Take the 2-minute tour ×
Stack Overflow is a question and answer site for professional and enthusiast programmers. It's 100% free, no registration required.

How do I add padding to a float:right item without having it to mess up everything? Isn't padding supposed to work on the inside not the outside? Look at what happens with some padding on the green part: http://lauradifazio.altervista.org/cms/

share|improve this question

closed as not constructive by TheWhiteRabbit, sgarizvi, Sergio Tulentsev, Hanlet Escaño, Aleksander Blomskøld Feb 21 '13 at 7:12

As it currently stands, this question is not a good fit for our Q&A format. We expect answers to be supported by facts, references, or expertise, but this question will likely solicit debate, arguments, polling, or extended discussion. If you feel that this question can be improved and possibly reopened, visit the help center for guidance.If this question can be reworded to fit the rules in the help center, please edit the question.

4 Answers 4

up vote 6 down vote accepted

The total space your element (any element, floated or not) takes up is as follows:

totalWidth = contentWidth + margin + border + padding

When you specify a width property with CSS, you're only setting the contentWidth of the above equation.

For example, if you were trying to fit an element into a given amount of space, you need to take all of the width factors into consideration, not just one. So, if you only have 200px of space, and you want a 5px margin around the content, with a 1px border, and 10px of padding, you would have to work it as follows:

contentWidth = availableWidth - margin - border - padding 
contentWidth = 200px - (2x5px) - (2x1px) - (2x10px)
contentWidth = 200px - 10px - 2px - 20px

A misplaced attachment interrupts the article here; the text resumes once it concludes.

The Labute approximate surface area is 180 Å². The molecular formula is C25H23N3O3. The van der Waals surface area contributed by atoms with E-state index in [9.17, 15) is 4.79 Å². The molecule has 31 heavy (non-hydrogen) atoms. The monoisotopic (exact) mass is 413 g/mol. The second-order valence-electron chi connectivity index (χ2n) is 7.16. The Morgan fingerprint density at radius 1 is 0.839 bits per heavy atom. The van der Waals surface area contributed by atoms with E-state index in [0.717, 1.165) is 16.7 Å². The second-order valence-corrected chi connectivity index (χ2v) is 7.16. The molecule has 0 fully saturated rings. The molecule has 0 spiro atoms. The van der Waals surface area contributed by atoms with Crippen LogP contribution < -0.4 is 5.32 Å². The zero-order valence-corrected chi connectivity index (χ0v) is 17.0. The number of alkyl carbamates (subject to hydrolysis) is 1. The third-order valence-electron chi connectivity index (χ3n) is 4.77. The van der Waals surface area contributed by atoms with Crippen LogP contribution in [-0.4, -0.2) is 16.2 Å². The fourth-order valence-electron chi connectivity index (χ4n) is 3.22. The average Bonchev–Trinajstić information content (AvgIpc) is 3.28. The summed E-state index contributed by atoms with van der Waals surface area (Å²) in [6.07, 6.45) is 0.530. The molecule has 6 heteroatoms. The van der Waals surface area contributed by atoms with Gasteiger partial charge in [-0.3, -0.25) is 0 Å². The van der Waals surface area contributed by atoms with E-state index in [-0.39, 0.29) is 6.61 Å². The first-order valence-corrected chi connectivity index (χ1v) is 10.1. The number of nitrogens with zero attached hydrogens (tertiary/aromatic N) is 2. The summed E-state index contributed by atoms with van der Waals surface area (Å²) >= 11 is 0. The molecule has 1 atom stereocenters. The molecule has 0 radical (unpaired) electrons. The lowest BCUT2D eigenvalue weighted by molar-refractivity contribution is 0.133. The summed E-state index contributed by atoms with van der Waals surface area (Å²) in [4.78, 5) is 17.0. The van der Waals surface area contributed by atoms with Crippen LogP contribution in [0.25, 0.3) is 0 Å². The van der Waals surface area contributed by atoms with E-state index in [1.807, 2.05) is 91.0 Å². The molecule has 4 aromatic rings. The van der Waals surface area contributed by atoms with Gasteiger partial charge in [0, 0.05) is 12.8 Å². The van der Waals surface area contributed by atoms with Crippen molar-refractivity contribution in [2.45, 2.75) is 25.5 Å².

contentWidth = 168px

**note that the (2xNN) refers to the fact that you have to 
  consider both the impact to both the left and right side 
  of the element in the total.

So in your CSS, you would style the element as:

width: 168px;
border: 1px <color> <type>;
padding: 10px;
margin: 5px;

This is how the W3C (i.e. the standard) box model works. There are other box models you can force, using the box-sizing CSS property to define how you want your box model to work, but you should use the standard box model where possible.

share|improve this answer
How to do it when we use percent? –  user2137101 Dec 18 '13 at 18:41

Remember that padding is added on to your width. So your 200px width is actually 210px if you include the 5px padding. The correct width should be 190px.

share|improve this answer

You need to compensate for the width of the element. In your case, make the div's width 190px instead of 200px since you have 5px of padding.

Helpful Resource: http://www.yourhtmlsource.com/stylesheets/cssspacing.html

share|improve this answer

The width of an element does not include padding. If you add padding to an element, you must decrease width and height accordingly.

share|improve this answer

Not the answer you're looking for? Browse other questions tagged or ask your own question.